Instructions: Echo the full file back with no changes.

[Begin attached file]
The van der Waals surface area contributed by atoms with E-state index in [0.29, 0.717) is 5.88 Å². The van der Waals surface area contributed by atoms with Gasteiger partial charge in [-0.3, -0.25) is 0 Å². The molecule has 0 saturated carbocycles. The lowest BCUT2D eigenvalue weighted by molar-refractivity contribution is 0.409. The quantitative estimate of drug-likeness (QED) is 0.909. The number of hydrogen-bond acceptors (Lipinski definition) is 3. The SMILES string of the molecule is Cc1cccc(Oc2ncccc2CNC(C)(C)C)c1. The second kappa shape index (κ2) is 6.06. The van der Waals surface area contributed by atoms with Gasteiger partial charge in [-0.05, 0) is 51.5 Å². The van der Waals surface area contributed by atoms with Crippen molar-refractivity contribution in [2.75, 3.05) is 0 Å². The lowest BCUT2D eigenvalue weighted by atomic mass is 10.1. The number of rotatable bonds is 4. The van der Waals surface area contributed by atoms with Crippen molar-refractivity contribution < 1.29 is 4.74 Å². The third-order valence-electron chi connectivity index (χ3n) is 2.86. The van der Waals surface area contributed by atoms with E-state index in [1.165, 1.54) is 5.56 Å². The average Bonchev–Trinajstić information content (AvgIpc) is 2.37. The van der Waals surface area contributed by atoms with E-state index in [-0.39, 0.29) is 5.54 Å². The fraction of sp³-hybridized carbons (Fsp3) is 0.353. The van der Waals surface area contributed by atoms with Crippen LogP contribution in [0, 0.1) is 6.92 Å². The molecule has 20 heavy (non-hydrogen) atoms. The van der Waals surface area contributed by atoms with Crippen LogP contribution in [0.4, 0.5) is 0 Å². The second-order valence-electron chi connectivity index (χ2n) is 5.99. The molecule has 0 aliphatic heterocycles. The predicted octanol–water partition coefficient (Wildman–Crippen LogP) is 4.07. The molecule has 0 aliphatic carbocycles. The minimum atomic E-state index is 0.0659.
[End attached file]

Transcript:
The van der Waals surface area contributed by atoms with E-state index in [0.29, 0.717) is 5.88 Å². The van der Waals surface area contributed by atoms with Gasteiger partial charge in [-0.3, -0.25) is 0 Å². The molecule has 0 saturated carbocycles. The lowest BCUT2D eigenvalue weighted by molar-refractivity contribution is 0.409. The quantitative estimate of drug-likeness (QED) is 0.909. The number of hydrogen-bond acceptors (Lipinski definition) is 3. The SMILES string of the molecule is Cc1cccc(Oc2ncccc2CNC(C)(C)C)c1. The second kappa shape index (κ2) is 6.06. The van der Waals surface area contributed by atoms with Gasteiger partial charge in [-0.05, 0) is 51.5 Å². The van der Waals surface area contributed by atoms with Crippen molar-refractivity contribution in [2.75, 3.05) is 0 Å². The lowest BCUT2D eigenvalue weighted by atomic mass is 10.1. The number of rotatable bonds is 4. The van der Waals surface area contributed by atoms with Crippen molar-refractivity contribution < 1.29 is 4.74 Å². The third-order valence-electron chi connectivity index (χ3n) is 2.86. The van der Waals surface area contributed by atoms with E-state index in [1.165, 1.54) is 5.56 Å². The average Bonchev–Trinajstić information content (AvgIpc) is 2.37. The van der Waals surface area contributed by atoms with E-state index in [-0.39, 0.29) is 5.54 Å². The fraction of sp³-hybridized carbons (Fsp3) is 0.353. The van der Waals surface area contributed by atoms with Crippen LogP contribution in [0, 0.1) is 6.92 Å². The molecule has 20 heavy (non-hydrogen) atoms. The van der Waals surface area contributed by atoms with Crippen LogP contribution in [0.4, 0.5) is 0 Å². The second-order valence-electron chi connectivity index (χ2n) is 5.99. The molecule has 0 aliphatic heterocycles. The predicted octanol–water partition coefficient (Wildman–Crippen LogP) is 4.07. The molecule has 0 aliphatic carbocycles. The minimum atomic E-state index is 0.0659.